As readers of this blog know, my own foreign-policy obsession is what America can do to help facilitate a just and secure peace between the Israelis and Palestinians.  As an American, that doesn’t so much involve our Department of Defense as it does our Department of State.   From the President, to the Secretary of State, on down the hierarchy, American diplomats face crucial choices in every Administration.  How much time and effort should they devote to the Middle East Peace process?   How many resources should they devote to developing the Palestinian infrastructure so that people can be more amenable to a peaceful solution to the conflict?  To what extent should the Administration go public in announcing its policy preferences?  And what should those preferences be? How important is it for the Administration to behave in an even-handed manner, as opposed to emphasizing America’s special relationship with Israel, our closest ally in the region?   Does the Administration dare publicly criticize the leadership of either the Israelis or the Palestinians?  And how frequently should it call for summits on American soil in which those leaders are asked to participate?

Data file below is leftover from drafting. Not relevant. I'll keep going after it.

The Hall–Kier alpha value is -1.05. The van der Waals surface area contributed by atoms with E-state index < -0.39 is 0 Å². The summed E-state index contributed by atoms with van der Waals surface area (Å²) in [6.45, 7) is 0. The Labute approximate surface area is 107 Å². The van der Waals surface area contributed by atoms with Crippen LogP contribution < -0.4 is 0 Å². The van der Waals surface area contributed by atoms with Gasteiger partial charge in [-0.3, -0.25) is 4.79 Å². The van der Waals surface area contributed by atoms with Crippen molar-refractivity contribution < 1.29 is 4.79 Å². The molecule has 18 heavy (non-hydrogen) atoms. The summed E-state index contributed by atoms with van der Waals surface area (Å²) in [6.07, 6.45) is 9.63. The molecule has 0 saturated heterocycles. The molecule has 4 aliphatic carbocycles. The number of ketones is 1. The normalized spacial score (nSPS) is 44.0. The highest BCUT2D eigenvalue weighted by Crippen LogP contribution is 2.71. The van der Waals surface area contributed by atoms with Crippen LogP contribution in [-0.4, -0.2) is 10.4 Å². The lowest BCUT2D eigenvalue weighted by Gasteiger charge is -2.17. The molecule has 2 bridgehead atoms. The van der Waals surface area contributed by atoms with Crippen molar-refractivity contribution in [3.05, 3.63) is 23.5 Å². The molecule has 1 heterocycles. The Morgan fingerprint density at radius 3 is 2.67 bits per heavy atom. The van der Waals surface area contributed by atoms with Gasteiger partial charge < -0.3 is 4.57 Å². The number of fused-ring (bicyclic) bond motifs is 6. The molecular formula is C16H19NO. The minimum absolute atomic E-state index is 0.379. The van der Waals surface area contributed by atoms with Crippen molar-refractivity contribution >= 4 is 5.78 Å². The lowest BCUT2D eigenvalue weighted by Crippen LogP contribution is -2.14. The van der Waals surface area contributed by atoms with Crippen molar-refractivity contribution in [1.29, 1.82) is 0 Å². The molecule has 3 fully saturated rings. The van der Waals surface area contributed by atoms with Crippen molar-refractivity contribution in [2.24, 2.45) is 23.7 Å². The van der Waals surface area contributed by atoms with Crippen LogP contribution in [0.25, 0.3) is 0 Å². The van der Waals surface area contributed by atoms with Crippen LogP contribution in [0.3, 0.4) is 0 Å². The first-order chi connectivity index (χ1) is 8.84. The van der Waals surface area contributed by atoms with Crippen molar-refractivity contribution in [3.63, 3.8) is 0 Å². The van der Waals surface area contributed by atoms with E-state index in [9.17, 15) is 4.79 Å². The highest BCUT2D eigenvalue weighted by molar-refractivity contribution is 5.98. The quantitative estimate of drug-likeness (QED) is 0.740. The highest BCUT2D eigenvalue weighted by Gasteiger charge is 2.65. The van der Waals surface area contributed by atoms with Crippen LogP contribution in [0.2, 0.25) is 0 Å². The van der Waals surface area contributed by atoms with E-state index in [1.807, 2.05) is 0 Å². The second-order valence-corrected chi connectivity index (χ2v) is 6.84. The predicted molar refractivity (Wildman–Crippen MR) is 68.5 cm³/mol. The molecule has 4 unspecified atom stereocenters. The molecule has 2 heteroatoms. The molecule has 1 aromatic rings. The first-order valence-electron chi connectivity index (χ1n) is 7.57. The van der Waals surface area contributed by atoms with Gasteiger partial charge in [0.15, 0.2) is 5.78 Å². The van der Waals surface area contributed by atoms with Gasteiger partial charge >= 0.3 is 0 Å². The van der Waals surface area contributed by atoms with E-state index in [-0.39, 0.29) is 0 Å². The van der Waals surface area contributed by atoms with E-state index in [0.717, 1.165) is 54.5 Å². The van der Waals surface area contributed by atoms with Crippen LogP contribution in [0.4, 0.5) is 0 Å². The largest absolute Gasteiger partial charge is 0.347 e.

The list goes on.  Suffice it to say, none of those issues was addressed during Monday night’s debate.  We didn’t even discuss Mitt Romney’s audio-taped statement during the campaign trail that all we can do is “kick the can down the road” when it comes to Middle East peace.   Do you remember that comment?  Mitt said it during the same fund-raiser when he made his infamous “47 percent” comments.  That one got all the headlines.  The can-kicking idea was generally ignored.  Yet it would have been well worth discussing on Monday night, because it raises a fundamental question:  Should we working hard to facilitate a peace treaty between the Israelis and Palestinians in the near term?  Or should we instead devote all our energies to fostering the economic and civil society changes that are needed in the Holy Land before a stable peace is possible?  Serious arguments can be made on both sides of that debate.  The shame is that if the issue had been raised on Monday night, most Americans would have found it snooze worthy.  “It’s the economy, stupid.”  

I suppose I should take a step back and say that the glass is half full.  After all, even though Americans notoriously forget about foreign policy when it comes time to vote, the fact remains that the candidates did agree to devote a full debate to that domain.   What that tells me is that in our minds, we all recognize how important it is, and the smaller the world gets, the more important it seems.  In our hearts, though, foreign policy issues just don’t seem to hit home with most Americans.  They tend to involve what happens in Europe, Africa or Asia, and we’re more concerned about what’s going on here in North America, where we live.